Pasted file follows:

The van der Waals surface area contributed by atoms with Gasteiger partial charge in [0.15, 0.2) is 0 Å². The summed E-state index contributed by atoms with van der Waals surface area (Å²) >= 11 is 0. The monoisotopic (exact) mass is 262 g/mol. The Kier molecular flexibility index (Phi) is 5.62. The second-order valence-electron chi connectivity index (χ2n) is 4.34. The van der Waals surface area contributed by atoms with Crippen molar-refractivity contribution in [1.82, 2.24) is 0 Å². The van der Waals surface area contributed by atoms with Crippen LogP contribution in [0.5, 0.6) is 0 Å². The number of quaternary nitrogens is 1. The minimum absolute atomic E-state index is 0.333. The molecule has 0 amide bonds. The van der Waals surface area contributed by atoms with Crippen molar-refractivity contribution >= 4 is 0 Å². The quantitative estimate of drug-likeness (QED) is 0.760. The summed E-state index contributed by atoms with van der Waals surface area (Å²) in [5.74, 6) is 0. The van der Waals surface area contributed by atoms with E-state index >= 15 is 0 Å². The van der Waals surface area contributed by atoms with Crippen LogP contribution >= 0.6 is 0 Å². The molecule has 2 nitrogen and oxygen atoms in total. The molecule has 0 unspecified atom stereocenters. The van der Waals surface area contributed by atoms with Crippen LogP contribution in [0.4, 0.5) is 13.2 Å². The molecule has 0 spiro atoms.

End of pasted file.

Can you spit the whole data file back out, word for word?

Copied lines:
The van der Waals surface area contributed by atoms with Gasteiger partial charge in [0.15, 0.2) is 0 Å². The summed E-state index contributed by atoms with van der Waals surface area (Å²) >= 11 is 0. The monoisotopic (exact) mass is 262 g/mol. The Kier molecular flexibility index (Phi) is 5.62. The second-order valence-electron chi connectivity index (χ2n) is 4.34. The van der Waals surface area contributed by atoms with Crippen molar-refractivity contribution in [1.82, 2.24) is 0 Å². The van der Waals surface area contributed by atoms with Crippen LogP contribution in [0.5, 0.6) is 0 Å². The number of quaternary nitrogens is 1. The minimum absolute atomic E-state index is 0.333. The molecule has 0 amide bonds. The van der Waals surface area contributed by atoms with Crippen molar-refractivity contribution >= 4 is 0 Å². The quantitative estimate of drug-likeness (QED) is 0.760. The summed E-state index contributed by atoms with van der Waals surface area (Å²) in [5.74, 6) is 0. The van der Waals surface area contributed by atoms with E-state index >= 15 is 0 Å². The van der Waals surface area contributed by atoms with Crippen LogP contribution >= 0.6 is 0 Å². The molecule has 2 nitrogen and oxygen atoms in total. The molecule has 0 unspecified atom stereocenters. The van der Waals surface area contributed by atoms with Crippen LogP contribution in [0.4, 0.5) is 13.2 Å². The molecule has 0 spiro atoms.